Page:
The National Assembly Mosque Zone E, Apo Legislators’ Quarters, Gudu District, Abuja, has terminated the appointment of Imam Nuru Khalid, who was initially suspended over “anti-government” sermon.
It would be recalled that Sheikh Khalid was suspended after delivering a sermon on insecurity, on Friday.
n the sermon, the Sheik flayed the government over its failure to tame the escalating insecurity and killings in the country.
The imam hinted at some measures that the electorate should devise should the authorities fail to protect lives.
He had said, “Nigerian masses should resort to only one term which is – protect our lives, we will come out to vote; let us be killed, we will not come out to vote, since it’s only elections that you people know,” he said.
The mosque committee suspended the Sheik afterwards.
Defending the action, Senator Saidu Muhammed Dansadau, Chairman of the committee, accused the Sheik of inciting public outrage.
“I am informing you that you have been suspended from leading prayers in the Apo Legislative Quarters Mosque from today being April 2nd, 2022 until further notice.”
“The decision was taken out of the inciting Friday sermon you delivered on April 1st, 2022; where you advised people
The Imam later said he was not given fair hearing, adding that he only read about his suspension.
But in a letter dated April 4, 2022, the mosque committee told Imam Khalid that he had been relived of his duties at the mosque.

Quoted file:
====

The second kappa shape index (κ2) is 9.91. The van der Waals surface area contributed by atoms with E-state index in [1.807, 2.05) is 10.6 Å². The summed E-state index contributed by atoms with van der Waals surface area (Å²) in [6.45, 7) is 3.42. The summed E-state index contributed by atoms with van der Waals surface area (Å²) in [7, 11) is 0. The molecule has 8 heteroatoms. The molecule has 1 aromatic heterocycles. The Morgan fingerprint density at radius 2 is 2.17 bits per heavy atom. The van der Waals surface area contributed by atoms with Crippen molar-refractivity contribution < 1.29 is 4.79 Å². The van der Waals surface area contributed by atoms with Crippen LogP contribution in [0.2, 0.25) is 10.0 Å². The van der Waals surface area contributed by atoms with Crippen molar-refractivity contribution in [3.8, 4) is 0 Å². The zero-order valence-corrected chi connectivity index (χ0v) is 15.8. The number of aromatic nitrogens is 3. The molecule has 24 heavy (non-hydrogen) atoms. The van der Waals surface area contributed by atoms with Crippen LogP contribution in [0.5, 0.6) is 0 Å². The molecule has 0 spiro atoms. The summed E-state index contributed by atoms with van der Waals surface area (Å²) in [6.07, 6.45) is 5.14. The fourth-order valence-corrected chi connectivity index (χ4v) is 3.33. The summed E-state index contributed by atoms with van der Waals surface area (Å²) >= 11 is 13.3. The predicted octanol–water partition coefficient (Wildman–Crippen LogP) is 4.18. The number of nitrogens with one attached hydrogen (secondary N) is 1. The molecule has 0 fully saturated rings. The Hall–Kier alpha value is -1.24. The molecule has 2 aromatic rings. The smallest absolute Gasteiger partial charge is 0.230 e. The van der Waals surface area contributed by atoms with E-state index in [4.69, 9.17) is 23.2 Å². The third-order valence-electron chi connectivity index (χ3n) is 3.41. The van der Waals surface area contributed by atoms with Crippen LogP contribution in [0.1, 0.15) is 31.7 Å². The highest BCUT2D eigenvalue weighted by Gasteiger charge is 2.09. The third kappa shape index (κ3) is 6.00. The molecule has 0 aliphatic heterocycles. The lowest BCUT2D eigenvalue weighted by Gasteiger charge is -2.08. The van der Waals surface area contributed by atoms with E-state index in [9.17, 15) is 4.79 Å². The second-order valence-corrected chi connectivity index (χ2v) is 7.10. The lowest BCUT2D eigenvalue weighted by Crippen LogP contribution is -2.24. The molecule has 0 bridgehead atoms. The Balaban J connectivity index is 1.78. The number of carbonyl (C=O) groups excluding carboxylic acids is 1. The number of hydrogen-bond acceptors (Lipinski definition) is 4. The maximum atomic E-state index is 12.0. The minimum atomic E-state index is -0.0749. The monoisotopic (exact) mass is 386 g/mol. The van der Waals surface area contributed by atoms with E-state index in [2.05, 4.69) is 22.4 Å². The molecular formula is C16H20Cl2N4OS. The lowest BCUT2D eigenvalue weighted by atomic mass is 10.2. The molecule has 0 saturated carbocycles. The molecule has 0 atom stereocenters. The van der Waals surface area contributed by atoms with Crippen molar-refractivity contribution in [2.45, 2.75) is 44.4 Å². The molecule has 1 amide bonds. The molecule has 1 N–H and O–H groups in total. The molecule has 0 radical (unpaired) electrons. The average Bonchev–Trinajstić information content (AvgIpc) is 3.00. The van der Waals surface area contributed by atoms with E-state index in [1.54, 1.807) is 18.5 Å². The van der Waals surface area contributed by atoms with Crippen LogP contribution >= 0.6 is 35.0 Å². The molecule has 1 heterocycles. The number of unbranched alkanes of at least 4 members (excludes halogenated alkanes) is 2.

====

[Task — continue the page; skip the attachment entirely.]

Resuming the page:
“We regret to inform you that from today the 4th day of April 2023 you have been disengaged from the services of the above-mentioned mosque. This action is occasioned by the non-remorseful attitude you exhibited following your suspension on 2nd April this year.”
“Akamakallah, you know better than me by the teaching of Islam, the essence of administering punishment is to correct behavior. Unfortunately, your media reaction to the suspension creates the impression that you are not remorseful, NOT to talk of humbly reflecting on the consequences of your utterances. Leadership demands a great sense of responsibility. If our words do more harm than good to the larger interest of the country or the public. We have a responsibility to maximum restraint for the good of the public. It is obvious, however, that you don’t seem keen to modify your Friday sermon to be reflective of the vitality of the security situation in the country.
“You are an influencer; your words carry a lot of weight, your words can make or mar our situation. Your words can be taken advantage of by mischief makers, those responsible for these security challenges, or enemies of the country for their devilish agendas. As leaders of the mosque, we have a sacred responsibility to avoid utterances that are capable of making a bad situation worse. This is our fear and concern.”